• mock their children's beliefs that are different from their own, or don't take them seriously (serving meals filled with meat in every dish to a child that has said he or she wants to be a vegetarian)
  • have no idea what their children's beliefs are (suggesting again and again a high school student try to get an internship in a coal company's office without knowing their child wrote editorials in the school paper against coal companies and in support of wind energy)
  • make disparaging remarks about their children doing well in school ("You think you are better than me?") or activities the child engages in ("Reading is for nerds" or "you will never get a scholarship, so why do you keep playing basketball?")
  • have no idea what their children's favorite band is, favorite movie is, favorite book is, etc.
  • have no idea what their children's dreams for the future are
  • rarely take photos of, or otherwise acknowledge, milestones in a child's life: the first day of school, graduation from high school, the first game played, the first theater or choir or band performance, 16th birthday, etc.
  • forgets birthdays altogether
This is different from behavior that is a threat to children by parents, such as:
  • Your parents have taken out loans and credit cards in your name, thereby ruining your credit and making you legally responsible for their debts
  • Your parents have taken money from you that you have earned or that has been given to you
  • Your parents have told you that you no longer may live with them
  • Your parents have told you that, for you to continue to live with them, you must engage in activities that go against your values or that would be profoundly degrading or humiliating
  • Conditions at your parents home are unsanitary or unsafe
  • Someone in your parents home has physically or emotionally abused you, or threatened such abuse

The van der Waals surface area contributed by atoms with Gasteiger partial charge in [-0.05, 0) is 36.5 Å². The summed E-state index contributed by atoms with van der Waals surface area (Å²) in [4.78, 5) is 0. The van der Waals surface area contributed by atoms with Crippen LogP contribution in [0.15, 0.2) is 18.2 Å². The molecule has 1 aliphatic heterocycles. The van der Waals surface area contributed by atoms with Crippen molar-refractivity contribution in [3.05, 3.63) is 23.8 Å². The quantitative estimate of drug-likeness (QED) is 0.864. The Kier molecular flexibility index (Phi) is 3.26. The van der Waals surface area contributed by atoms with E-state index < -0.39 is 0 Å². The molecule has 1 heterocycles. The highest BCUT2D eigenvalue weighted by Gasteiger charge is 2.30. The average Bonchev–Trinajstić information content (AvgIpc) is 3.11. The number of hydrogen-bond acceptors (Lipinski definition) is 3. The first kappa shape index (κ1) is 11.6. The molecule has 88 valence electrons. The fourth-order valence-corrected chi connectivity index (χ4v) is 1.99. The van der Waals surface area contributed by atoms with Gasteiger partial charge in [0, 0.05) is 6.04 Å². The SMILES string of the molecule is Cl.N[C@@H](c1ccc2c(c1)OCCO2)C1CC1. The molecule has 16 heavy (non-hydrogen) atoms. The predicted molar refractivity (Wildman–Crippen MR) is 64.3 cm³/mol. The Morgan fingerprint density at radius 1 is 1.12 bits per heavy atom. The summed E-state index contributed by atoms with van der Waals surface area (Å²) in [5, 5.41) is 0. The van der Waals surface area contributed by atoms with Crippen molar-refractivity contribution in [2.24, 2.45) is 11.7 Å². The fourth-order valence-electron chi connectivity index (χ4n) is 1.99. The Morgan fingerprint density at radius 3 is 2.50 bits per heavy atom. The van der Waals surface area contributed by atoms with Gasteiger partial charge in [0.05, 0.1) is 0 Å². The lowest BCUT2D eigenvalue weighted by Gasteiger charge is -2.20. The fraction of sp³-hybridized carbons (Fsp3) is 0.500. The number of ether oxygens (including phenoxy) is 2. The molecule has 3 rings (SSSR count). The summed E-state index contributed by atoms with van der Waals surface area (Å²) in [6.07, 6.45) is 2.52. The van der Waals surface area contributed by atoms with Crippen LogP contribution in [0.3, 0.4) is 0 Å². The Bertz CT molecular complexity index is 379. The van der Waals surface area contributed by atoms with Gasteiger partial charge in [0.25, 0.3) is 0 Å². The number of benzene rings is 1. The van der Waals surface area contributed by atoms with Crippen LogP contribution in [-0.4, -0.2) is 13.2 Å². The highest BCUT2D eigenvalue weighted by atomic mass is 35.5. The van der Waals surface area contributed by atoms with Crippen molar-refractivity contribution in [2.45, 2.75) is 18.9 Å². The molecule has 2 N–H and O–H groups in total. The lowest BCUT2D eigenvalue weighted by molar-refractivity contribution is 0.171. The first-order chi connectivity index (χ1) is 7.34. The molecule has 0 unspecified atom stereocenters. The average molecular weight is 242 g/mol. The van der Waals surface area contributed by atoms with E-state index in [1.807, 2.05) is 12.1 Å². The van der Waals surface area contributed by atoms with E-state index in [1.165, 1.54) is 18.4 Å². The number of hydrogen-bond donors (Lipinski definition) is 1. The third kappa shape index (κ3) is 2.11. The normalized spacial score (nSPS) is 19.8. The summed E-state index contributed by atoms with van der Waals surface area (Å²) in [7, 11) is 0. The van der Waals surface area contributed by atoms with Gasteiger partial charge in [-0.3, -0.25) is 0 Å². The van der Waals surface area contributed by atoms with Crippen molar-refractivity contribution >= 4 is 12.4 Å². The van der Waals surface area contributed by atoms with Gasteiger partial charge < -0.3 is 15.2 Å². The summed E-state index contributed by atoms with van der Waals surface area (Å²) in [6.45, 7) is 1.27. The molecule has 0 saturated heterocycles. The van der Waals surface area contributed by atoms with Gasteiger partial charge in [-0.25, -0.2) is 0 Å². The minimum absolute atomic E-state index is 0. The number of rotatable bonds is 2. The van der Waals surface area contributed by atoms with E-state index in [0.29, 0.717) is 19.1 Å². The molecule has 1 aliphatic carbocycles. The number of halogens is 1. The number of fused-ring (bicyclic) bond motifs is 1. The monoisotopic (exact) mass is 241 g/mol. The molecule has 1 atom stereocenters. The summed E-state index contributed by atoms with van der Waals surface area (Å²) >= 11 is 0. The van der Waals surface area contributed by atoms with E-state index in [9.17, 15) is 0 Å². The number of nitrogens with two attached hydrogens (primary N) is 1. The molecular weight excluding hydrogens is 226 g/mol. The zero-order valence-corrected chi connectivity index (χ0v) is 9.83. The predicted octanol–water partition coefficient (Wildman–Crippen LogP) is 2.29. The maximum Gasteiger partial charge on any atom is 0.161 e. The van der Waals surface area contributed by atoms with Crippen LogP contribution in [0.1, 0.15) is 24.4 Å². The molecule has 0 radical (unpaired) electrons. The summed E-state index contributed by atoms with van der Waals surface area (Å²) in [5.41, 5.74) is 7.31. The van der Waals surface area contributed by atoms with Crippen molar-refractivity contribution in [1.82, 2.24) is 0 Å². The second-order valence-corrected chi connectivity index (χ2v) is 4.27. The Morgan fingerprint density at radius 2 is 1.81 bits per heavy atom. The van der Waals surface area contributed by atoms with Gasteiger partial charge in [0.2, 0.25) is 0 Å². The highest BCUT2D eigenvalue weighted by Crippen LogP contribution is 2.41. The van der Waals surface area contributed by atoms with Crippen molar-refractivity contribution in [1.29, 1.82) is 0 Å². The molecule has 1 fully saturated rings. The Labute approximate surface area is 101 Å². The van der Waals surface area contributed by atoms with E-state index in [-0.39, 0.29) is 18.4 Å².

In these more severe cases, a child might want to consider legal emancipation, a legal process that gives a teenager who is under 18 legal independence from his or her parents or guardians - the same legal independence he or she would acquire upon an 18th birthday and moving out of the home. It is something that can be granted only through proper state legal processes and by a court judge. Emancipation laws vary from state to state. See A Teenager's Guide to Emancipation for more on this. Think very carefully before you start the emancipation process. It is a tremendous amount of financial, legal and personal responsibility to take on.

When living with unsupportive parents, you need to do more than just survive; you need to become supportive of yourself and create a more positive life for yourself. You need to exercise control over your own life, both to get through today and prepare for the future. Try to turn bitterness into energy to create the life you want, as much as possible, instead of complaining about your situation:

  • Give up any efforts to change your parents, and quit hoping they will change. Make the decision that they are the way they are and you cannot change them. Decide that you can and will change yourself.

  • Save as much money as possible. Make an appointment with a parent to go with you to a bank to open a savings account. Don't say something general, like, "Would you help me open a savings account?" That's to easy to say no to, through inaction. Instead, go to a bank yourself, on your own, get the info you need, and then say to a parent, "Could you go with me on this coming Saturday, at 10 a.m., to such-and-such bank and sign some papers so I can have a savings account?" Be specific about the date and time you want this to happen. Don't be confrontational, but be definite.

  • Get a job. You are never too young to make money. If working at a formal job, like a fast food place, is impossible because you have no transportation to get to your shifts or you are too young, then start your own business: walk dogs, pet sit, child sit, do yard work, etc. Make fliers offering your services and give them to all your neighbors.